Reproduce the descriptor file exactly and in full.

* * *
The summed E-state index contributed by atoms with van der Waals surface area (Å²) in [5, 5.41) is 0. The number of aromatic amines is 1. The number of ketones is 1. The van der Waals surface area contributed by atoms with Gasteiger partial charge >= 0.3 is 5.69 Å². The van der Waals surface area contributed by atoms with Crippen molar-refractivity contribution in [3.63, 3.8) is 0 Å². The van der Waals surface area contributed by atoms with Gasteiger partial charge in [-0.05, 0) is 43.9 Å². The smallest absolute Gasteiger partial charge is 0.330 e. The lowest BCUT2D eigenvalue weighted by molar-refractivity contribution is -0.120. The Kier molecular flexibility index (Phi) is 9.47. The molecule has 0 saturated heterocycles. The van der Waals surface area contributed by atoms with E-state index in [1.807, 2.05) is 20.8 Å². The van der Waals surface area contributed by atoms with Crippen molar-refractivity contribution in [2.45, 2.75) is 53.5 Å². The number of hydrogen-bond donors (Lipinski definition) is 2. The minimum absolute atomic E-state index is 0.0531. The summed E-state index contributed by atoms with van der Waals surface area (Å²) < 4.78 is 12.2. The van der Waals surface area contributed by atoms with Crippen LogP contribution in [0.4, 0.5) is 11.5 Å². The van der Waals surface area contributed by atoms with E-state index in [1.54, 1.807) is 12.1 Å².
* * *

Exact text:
The summed E-state index contributed by atoms with van der Waals surface area (Å²) in [5, 5.41) is 0. The number of aromatic amines is 1. The number of ketones is 1. The van der Waals surface area contributed by atoms with Gasteiger partial charge >= 0.3 is 5.69 Å². The van der Waals surface area contributed by atoms with Crippen molar-refractivity contribution in [3.63, 3.8) is 0 Å². The van der Waals surface area contributed by atoms with Gasteiger partial charge in [-0.05, 0) is 43.9 Å². The smallest absolute Gasteiger partial charge is 0.330 e. The lowest BCUT2D eigenvalue weighted by molar-refractivity contribution is -0.120. The Kier molecular flexibility index (Phi) is 9.47. The molecule has 0 saturated heterocycles. The van der Waals surface area contributed by atoms with E-state index in [1.807, 2.05) is 20.8 Å². The van der Waals surface area contributed by atoms with Crippen molar-refractivity contribution in [2.45, 2.75) is 53.5 Å². The number of hydrogen-bond donors (Lipinski definition) is 2. The minimum absolute atomic E-state index is 0.0531. The summed E-state index contributed by atoms with van der Waals surface area (Å²) < 4.78 is 12.2. The van der Waals surface area contributed by atoms with Crippen LogP contribution in [0.4, 0.5) is 11.5 Å². The van der Waals surface area contributed by atoms with E-state index in [1.54, 1.807) is 12.1 Å².